When gamma increases, development influence decreases more rapidly with distance. Size is half the size of the moving window. When gamma is low, local development influences more distant places. We will derive 2 layers with different gamma and size parameters for the potential statistical model.

Rescaling variables

First we will look at the ranges of our predictor variables by running a short Python code snippet in Python shell:

for name in ['slope', 'dist_to_water', 'dist_to_protected', 'forest_smooth', 'travel_time_cities', 'road_dens', 'dist_interchanges', 'devpressure_0_5', 'devpressure_1']:
    minmax = grass.raster_info(name)
    print name, minmax['min'], minmax['max']

We will rescale some of our input variables:

r.mapcalc "dist_to_water_km = dist_to_water / 1000"
r.mapcalc "dist_to_protected_km = dist_to_protected / 1000"
r.mapcalc "dist_interchanges_km = dist_interchanges / 1000"
r.mapcalc "road_dens_perc = road_dens * 100"
r.mapcalc "forest_smooth_perc = forest_smooth * 100"


To sample only in the analyzed counties, we will clip development layer:

r.mapcalc "urban_2011_clip = if(counties_FIPS, urban_2011)"

To estimate the number of sampling points, we can use r.report to report number of developed/undeveloped cells and their ratio.

r.report map=urban_2011 units=h,c,p

We will sample the predictors and the response variable with 10000 random points in undeveloped areas and 2000 points in developed area:

r.sample.category input=urban_2011_clip output=sampling sampled=counties_FIPS,devpressure_0_5,devpressure_1,slope,road_dens_perc,forest_smooth_perc,dist_to_water_km,dist_to_protected_km,dist_interchanges_km,travel_time_cities npoints=10000,2000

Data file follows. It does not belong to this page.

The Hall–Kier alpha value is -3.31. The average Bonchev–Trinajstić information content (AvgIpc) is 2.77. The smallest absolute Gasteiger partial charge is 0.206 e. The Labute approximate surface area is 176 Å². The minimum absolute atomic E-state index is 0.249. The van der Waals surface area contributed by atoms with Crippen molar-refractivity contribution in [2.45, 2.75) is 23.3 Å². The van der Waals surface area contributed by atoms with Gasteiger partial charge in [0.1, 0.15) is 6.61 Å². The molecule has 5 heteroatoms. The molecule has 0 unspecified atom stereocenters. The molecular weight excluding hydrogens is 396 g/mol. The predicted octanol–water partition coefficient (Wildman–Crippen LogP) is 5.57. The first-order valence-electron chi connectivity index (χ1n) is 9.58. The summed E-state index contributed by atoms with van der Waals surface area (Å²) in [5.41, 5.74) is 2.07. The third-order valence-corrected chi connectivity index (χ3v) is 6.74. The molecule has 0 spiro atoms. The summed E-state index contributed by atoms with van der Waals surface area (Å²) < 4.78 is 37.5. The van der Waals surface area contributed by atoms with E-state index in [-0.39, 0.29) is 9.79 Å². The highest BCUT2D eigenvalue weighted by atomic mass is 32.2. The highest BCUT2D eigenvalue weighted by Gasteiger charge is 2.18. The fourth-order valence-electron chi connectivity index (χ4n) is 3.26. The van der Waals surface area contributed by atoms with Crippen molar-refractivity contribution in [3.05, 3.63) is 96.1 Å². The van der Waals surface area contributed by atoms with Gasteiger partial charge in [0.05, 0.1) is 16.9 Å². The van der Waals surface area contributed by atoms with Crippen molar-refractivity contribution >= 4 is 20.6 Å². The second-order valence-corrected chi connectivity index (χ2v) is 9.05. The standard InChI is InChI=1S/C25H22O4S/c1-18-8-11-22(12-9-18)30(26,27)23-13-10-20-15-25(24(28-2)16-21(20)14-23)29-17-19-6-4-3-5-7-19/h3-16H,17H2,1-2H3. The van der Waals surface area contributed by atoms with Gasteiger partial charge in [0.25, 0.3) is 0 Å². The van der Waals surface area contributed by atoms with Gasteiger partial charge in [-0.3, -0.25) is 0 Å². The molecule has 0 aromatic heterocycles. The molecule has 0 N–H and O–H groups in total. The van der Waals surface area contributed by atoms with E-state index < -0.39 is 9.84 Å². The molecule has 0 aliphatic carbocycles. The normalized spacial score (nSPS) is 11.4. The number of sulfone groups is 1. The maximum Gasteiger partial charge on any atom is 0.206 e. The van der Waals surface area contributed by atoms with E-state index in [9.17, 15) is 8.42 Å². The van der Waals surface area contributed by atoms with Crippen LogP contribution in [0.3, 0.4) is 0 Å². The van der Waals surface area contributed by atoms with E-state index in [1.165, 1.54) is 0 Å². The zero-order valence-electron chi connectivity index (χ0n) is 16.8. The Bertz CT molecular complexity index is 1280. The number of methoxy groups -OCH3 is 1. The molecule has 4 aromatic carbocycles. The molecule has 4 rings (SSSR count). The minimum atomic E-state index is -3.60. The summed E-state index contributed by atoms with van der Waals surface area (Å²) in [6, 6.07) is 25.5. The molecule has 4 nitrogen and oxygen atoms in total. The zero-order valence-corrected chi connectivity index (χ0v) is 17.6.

The attribute table can be exported as CSV file (not necessary step):

v.db.select map=sampling columns=urban_2011_clip,counties_FIPS,devpressure_0_5,devpressure_1,slope,road_dens_perc,forest_smooth_perc,dist_to_water_km,dist_to_protected_km,dist_interchanges_km,travel_time_cities separator=comma file=samples.csv

Development potential

Now we find best model for predicting urbanization using r.futures.potential which wraps an R script.

We can play with different combinations of predictors:

r.futures.potential input=sampling output=potential.csv columns=devpressure_0_5,slope,road_dens_perc,forest_smooth_perc,dist_to_water_km,travel_time_cities developed_column=urban_2011_clip subregions_column=counties_FIPS
r.futures.potential input=sampling output=potential.csv columns=devpressure_1,road_dens_perc,dist_to_water_km,dist_to_protected_km,travel_time_cities developed_column=urban_2011_clip subregions_column=counties_FIPS

Or we can run R dredge function to find "best" model. We can specify minimum and maximum number of predictors the final model should use.